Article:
One of the joys of HAPPY DEATH DAY 2U is that - unlike so many obligatory and lazily spoon fed sequels out there - it doesn't try to lethargically repackage the exact same storyline from its antecedent.  The premise is still basically the same, yes, but HAPPY DEATH DAY 2U is not a one note retread of everything that came before, seeing as it's trying - sometimes with success, sometimes not - to find ways to twist and turn things this go around to make the proceedings seem fresh and new.  On those levels, HAPPY DEATH DAY 2U is a successful sequel that's unafraid of shaking things up.  The whole tone and narrative shift this go around is quite different as well, seeing as the makers have moved away from a horror film commentary piece and instead is a BACK TO THE FUTURE II influenced sci-fi comedy, with enough talk about parallel and multiple universes and the tearing of space time to make Doc Brown's head shake.  There's something to be said about taking the series down such a decidedly different path for a follow-up (that, and perhaps what made the first film work so well was the intangible nature of not providing explanations for Tree's time loop).  Still, HAPPY DEATH DAY 2U deserves props for modest risk taking and not giving audience members exactly what they want. 

And, of course, the film generates a lot of comic mileage out of its absolutely preposterous narrative, and the ample crazy stuff on display in this sequel allows for it to maintain a bonkers momentum throughout.  There's merriment to by found in a completely macabre montage mid-way through, featuring the desperate, yet perversely industrious Tree deciding that she's done having a psychopath kill her everyday to reset her time loop, and instead takes control of the situation to, well, kill herself to reset her day (during the slick sequence we witness her do everything from throw herself out of an airplane without a parachute while wearing just her underwear to drinking a whole bottle of Draino in a grocery store isle).  There's also great fun to be had in Tree trying to make some semblance of sense - as only the air-head in her could - of the limitlessly complex quantum entanglement she's trapped in this time, which requires her dim witted character to navigate herself through unfathomably complex layers of scientific mumbo-jumbo about time travel, time paradoxes, the multiverse, and so on.  Having said that, since she's re-living the same day over and over again...she has the luxury of extra free time to become an expert. 

Here's where things get a tad tricky in this review.  For as much admiration as I had for this sequel's commendable unwillingness to recycle the last film wholesale, I certainly can understand why the radical shift in tone here from slasher horror to sci-fi will definitely alienate some fans of the original.  There was a decent sense of joy and discovery to be had with experiencing Tree's ordeal the first time - and all without laborious expositional particulars and unnecessary explanations - that seems to be lacking now.  Plus, with all of HAPPY DEATH DAY 2U's multiple scenes of characters talking and debating about universe and dimension jumping and how quantum science figures into every fabric of Tree's time loop, there's no beguiling sense of mystery again.  And speaking of mystery, the big reveal of the new hooded and masked killer seems like it was thrown into the climax of the new story almost like a haphazardly constructed afterthought.  HAPPY DEATH DAY 1 was all about its juicy whodunnit narrative, whereas here it ultimately doesn't matter nearly as much, nor is the killer's identity unveiled with as much shocking fanfare.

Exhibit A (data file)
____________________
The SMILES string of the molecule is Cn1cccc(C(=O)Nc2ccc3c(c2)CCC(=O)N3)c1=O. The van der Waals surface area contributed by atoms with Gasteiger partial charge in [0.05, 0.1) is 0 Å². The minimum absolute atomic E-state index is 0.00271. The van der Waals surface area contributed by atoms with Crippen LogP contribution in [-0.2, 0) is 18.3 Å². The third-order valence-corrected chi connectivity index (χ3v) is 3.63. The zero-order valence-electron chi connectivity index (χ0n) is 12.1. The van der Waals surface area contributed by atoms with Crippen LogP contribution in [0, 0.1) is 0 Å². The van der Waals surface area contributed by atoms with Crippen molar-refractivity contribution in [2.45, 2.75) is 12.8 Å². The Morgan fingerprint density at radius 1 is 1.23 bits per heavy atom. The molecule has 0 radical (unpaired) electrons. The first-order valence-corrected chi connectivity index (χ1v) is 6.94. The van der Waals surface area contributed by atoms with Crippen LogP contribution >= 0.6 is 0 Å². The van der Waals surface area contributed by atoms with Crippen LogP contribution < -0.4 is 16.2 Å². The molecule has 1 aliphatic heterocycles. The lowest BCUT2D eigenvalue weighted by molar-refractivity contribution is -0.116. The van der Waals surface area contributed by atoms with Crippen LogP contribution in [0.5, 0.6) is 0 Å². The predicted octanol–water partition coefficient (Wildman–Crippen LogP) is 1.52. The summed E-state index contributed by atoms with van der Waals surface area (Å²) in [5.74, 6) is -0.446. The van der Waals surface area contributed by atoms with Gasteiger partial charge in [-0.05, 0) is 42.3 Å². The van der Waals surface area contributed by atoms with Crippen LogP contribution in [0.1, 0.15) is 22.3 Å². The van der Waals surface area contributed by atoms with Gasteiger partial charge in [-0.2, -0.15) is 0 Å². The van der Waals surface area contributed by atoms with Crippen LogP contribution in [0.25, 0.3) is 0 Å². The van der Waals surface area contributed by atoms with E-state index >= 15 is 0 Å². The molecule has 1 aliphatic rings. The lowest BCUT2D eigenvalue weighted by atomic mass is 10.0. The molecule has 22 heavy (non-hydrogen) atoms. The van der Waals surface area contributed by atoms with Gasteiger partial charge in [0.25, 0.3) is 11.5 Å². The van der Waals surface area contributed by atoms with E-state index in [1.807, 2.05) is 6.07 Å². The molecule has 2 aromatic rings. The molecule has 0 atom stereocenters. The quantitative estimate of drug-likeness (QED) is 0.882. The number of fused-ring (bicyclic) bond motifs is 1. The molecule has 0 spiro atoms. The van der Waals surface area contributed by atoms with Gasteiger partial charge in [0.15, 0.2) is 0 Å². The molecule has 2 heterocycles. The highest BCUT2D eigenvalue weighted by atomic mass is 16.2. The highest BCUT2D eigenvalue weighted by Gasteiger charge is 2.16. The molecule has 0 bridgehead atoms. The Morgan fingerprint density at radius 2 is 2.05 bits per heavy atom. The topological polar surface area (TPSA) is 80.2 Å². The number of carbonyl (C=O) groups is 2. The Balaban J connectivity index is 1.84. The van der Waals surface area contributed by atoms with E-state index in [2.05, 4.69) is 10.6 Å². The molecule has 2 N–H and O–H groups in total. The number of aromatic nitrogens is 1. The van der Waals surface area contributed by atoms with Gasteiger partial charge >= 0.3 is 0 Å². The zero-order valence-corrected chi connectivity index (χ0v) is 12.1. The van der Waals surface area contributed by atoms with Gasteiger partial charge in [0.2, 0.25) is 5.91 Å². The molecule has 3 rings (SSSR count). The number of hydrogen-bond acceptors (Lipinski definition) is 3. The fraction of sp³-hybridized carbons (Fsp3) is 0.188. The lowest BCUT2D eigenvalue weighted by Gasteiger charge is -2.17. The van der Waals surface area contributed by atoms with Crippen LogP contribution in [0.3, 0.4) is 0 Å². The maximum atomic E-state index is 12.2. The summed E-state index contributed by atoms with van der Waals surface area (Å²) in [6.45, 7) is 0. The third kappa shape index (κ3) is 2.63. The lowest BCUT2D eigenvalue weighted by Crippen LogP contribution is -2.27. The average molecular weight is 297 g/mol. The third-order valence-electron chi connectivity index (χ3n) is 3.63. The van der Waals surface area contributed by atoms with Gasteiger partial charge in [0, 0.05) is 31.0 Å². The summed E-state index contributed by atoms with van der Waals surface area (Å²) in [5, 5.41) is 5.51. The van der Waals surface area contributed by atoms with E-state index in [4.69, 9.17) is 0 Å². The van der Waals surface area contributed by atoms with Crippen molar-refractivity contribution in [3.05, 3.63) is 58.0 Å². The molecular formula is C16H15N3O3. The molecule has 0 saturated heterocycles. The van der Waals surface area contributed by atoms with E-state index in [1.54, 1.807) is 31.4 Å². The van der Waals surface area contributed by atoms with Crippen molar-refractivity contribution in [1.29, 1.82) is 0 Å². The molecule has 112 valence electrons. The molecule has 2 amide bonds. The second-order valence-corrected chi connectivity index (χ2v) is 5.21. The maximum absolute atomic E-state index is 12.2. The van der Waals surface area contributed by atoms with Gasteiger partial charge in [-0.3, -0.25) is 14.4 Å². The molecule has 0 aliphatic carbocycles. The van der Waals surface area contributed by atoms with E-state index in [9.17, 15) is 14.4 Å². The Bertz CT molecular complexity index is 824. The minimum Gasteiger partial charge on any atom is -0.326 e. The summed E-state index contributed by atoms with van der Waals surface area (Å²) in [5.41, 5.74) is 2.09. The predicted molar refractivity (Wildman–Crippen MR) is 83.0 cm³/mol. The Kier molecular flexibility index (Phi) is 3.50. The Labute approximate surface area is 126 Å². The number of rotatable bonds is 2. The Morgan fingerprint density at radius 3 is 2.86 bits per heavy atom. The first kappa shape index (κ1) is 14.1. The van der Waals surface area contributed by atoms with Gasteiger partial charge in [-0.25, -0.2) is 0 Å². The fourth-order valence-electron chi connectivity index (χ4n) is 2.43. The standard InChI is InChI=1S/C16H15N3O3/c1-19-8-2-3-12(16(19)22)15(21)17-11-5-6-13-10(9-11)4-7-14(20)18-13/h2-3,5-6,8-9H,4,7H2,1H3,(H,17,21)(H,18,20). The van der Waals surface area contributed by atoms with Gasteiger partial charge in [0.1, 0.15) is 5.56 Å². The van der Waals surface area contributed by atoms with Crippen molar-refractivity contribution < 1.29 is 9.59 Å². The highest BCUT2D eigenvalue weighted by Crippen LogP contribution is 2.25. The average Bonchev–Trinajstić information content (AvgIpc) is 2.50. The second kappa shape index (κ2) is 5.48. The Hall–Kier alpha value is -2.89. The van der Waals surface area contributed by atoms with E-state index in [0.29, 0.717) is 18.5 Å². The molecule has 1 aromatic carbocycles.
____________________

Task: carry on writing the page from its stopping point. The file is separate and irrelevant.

I guess the larger question I always ask myself with any film review is simply whether or not a film deserves big screen consumption.  There are aspects of HAPPY DEATH DAY 2U that deserves your time, like its throw caution to the wind zaniness and insatiable desire to be different from its predecessor (not to mention that Rothe once again gives a pretty terrific performance that migrates from one emotional extreme to the next to relay Tree's anxiety-plagued ordeal; she carries every minute of these films).  However, HAPPY DEATH DAY 2U might be too different for some, and its predilection to segue to silly sci-fi slapstick and from horror comedy might be too much for some to bare.  I'm just not sure I can bring myself to give this sequel a passing grade for theatrical viewing, but it most certainly will make a solid rental later on, which leaves my two and half star rating feeling just.  HAPPY DEATH DAY 2U is a fairly well oiled, briskly paced, and mostly funny amalgam of various genre extremes, and its goofy kitchen sink creative choices make for a passably good 90-plus minutes of inspired madness.  Check your brain at the door before entering into the cinema, and don't leave too early so you miss the end credits epilogue, which hints at even more madness to come.